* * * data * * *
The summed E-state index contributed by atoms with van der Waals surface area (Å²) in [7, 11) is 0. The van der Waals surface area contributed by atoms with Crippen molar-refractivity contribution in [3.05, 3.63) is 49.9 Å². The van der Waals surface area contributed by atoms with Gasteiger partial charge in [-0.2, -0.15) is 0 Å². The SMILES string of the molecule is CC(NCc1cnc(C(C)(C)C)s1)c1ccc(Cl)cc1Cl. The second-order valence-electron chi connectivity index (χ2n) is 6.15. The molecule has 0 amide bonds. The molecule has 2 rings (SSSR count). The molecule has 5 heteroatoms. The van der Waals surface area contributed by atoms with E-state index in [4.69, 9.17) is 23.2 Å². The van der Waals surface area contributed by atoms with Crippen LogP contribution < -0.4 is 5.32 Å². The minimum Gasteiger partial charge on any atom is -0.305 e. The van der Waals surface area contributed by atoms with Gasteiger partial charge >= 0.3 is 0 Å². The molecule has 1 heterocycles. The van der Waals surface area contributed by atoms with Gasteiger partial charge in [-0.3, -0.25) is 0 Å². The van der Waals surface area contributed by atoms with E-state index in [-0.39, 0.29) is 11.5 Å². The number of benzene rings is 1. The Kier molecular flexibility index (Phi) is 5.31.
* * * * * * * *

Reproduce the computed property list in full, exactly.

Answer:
The summed E-state index contributed by atoms with van der Waals surface area (Å²) in [7, 11) is 0. The van der Waals surface area contributed by atoms with Crippen molar-refractivity contribution in [3.05, 3.63) is 49.9 Å². The van der Waals surface area contributed by atoms with Gasteiger partial charge in [-0.2, -0.15) is 0 Å². The SMILES string of the molecule is CC(NCc1cnc(C(C)(C)C)s1)c1ccc(Cl)cc1Cl. The second-order valence-electron chi connectivity index (χ2n) is 6.15. The molecule has 0 amide bonds. The molecule has 2 rings (SSSR count). The molecule has 5 heteroatoms. The van der Waals surface area contributed by atoms with E-state index in [4.69, 9.17) is 23.2 Å². The van der Waals surface area contributed by atoms with Crippen LogP contribution < -0.4 is 5.32 Å². The minimum Gasteiger partial charge on any atom is -0.305 e. The van der Waals surface area contributed by atoms with Gasteiger partial charge >= 0.3 is 0 Å². The molecule has 1 heterocycles. The van der Waals surface area contributed by atoms with Gasteiger partial charge in [-0.3, -0.25) is 0 Å². The van der Waals surface area contributed by atoms with E-state index in [-0.39, 0.29) is 11.5 Å². The number of benzene rings is 1. The Kier molecular flexibility index (Phi) is 5.31.